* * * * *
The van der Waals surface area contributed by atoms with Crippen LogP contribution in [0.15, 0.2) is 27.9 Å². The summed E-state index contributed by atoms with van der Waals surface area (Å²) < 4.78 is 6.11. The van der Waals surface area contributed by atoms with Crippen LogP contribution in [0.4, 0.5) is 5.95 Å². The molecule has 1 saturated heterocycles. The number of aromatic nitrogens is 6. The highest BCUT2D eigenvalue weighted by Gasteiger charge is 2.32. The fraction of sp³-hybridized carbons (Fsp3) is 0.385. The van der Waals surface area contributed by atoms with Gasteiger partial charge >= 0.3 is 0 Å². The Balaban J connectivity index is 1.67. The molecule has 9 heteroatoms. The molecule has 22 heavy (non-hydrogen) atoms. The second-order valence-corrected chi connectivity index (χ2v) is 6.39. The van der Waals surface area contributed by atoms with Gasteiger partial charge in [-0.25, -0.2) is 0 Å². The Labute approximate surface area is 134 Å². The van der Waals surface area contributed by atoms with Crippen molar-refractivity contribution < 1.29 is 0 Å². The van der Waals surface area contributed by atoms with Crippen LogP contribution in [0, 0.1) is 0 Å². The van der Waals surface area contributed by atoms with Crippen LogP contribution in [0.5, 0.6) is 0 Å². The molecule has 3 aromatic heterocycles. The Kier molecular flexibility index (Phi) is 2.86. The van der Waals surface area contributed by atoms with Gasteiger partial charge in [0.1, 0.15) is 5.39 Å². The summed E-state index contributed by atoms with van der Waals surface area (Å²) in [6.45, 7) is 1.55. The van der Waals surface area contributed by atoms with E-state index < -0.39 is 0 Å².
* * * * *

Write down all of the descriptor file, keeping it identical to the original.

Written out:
The van der Waals surface area contributed by atoms with Crippen LogP contribution in [0.15, 0.2) is 27.9 Å². The summed E-state index contributed by atoms with van der Waals surface area (Å²) < 4.78 is 6.11. The van der Waals surface area contributed by atoms with Crippen LogP contribution in [0.4, 0.5) is 5.95 Å². The molecule has 1 saturated heterocycles. The number of aromatic nitrogens is 6. The highest BCUT2D eigenvalue weighted by Gasteiger charge is 2.32. The fraction of sp³-hybridized carbons (Fsp3) is 0.385. The van der Waals surface area contributed by atoms with Gasteiger partial charge >= 0.3 is 0 Å². The Balaban J connectivity index is 1.67. The molecule has 9 heteroatoms. The molecule has 22 heavy (non-hydrogen) atoms. The second-order valence-corrected chi connectivity index (χ2v) is 6.39. The van der Waals surface area contributed by atoms with Gasteiger partial charge in [-0.25, -0.2) is 0 Å². The Labute approximate surface area is 134 Å². The van der Waals surface area contributed by atoms with Crippen molar-refractivity contribution < 1.29 is 0 Å². The van der Waals surface area contributed by atoms with Crippen LogP contribution in [0, 0.1) is 0 Å². The van der Waals surface area contributed by atoms with Crippen LogP contribution in [0.5, 0.6) is 0 Å². The molecule has 3 aromatic heterocycles. The Kier molecular flexibility index (Phi) is 2.86. The van der Waals surface area contributed by atoms with Gasteiger partial charge in [0.1, 0.15) is 5.39 Å². The summed E-state index contributed by atoms with van der Waals surface area (Å²) in [6.45, 7) is 1.55. The van der Waals surface area contributed by atoms with E-state index < -0.39 is 0 Å².